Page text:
Beyond the Beats

| 11 Nov 2014 | 02:14

      Rather than hang itself on a subgenre’s rigidity, one NYC hip-hop movement has created a paradoxically boundless niche. Uncommon Records is a self-described progressive hip-hop label operated by producer and emcee Nasa, an alumnus of the golden underground of the 1990s and former sound engineer for Definitive Jux. Uncommon marks its five-year anniversary in 2009, and celebrates 2008 with a two-day festival called Yule Prog, taking place Dec. 17 and 18 in Brooklyn. Releasing everything from jazz-tinged spoken word to psychedelic boom and instrumental concept albums, Uncommon is driven by unique people with everyday concerns pushing the art form, and a reciprocal standard of authenticity wherein the audience and artist are one and the same. “We’re a niche label,” explains Nasa. “I don’t use the world niche negatively.We’re not exclusionary like only these people are allowed to listen to our music.

    At the same time, we’re straight from the source.The cats that work with us, they’re making this music in their house. Our mind-set is that the best music isn’t discovered yet.” Nasa’s hip-hop vision is punk in its boundary-breaking mentality. It sounds contradictory to label this “progressive”—with its assocations with self-important 1970s prog rock—but it’s the DIY aesthetic that keeps progressive hip-hop grounded and the music experimental.

    “Progressive rock suffered from self indulgence,” says Nasa. “Record labels and A&R [people] tried to figure out how to make it more sellable.What you heard from later acts like Styx and Journey was a major-record-label influence on prog rock that watered it down. When you look at prog rock—King Crimson, The Crazy World of Arthur Brown—all those amazing groups were signed to something like Atlantic.We’re not, so we don’t have the pressure that those artists had because we’re making our own music, we’re making our own money and we control what we do.” Wednesday night’s Yule Prog event is an invited emcee battle judged by Cirrus, Nasa’s partner in the Presence, a rap act adept at abstract political catharsis, and lowkey underground emcee Masai Bey, an Uncommon artist who beneath layers of words reveals an antecedent in someone like KRS- One.The battle however, is linked to Uncommon’s roots in the ’90s underground.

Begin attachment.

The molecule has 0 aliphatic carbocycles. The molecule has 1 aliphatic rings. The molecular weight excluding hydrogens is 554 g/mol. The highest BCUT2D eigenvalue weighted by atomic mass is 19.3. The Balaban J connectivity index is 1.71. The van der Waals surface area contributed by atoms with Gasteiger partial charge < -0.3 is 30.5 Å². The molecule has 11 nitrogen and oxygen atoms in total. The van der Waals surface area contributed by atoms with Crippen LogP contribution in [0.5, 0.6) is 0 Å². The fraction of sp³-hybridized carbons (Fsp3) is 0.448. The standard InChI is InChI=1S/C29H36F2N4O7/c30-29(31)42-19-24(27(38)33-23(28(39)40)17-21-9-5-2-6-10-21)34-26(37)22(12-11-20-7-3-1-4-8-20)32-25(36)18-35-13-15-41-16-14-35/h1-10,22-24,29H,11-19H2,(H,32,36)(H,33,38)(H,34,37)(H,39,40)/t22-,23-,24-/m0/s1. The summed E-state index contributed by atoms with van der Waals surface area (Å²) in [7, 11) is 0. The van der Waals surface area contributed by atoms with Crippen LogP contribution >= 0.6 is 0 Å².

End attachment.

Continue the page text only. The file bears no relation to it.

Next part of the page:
“They [used to have] battles like Braggin’ Rites at Nuyorican [Poets Café] and Wetlands,” Nasa recalls. “They were sick battles.

    You went and saw a show [and] it was theater.They rhymed over beats too, this was the ’90s where every beat on underground radio was sick, the same beats from Stretch and Bobbito and that you could get at Fat Beats.

    Everything we do is along that line.” Thursday night’s headliner is Vast Aire, who helped pioneer progressive, impressionistic hip-hop with Cannibal Ox’s 2001 release The Cold Vein. He’s hugely influential to a few but not yet widely known.

    “We’re trying to flood the market,” says Nasa. “It’s about how much you can get out there with the digital stuff, everything adding up to give you some kind of movement. Every release is a sign, a digital billboard for us.You can see it on the website, that back-catalogue effect. It’s like having a record store in your house and making those discoveries. Make sure the fans know about it and boom.”

    > Yule Prog

    Dec. 17 & 18, Public Assembly, 70 N. 6th St. (betw. Kent & Wythe Aves.), Brooklyn, 718-384- 4586; 9, $7. Also Dec. 18 at Southpaw.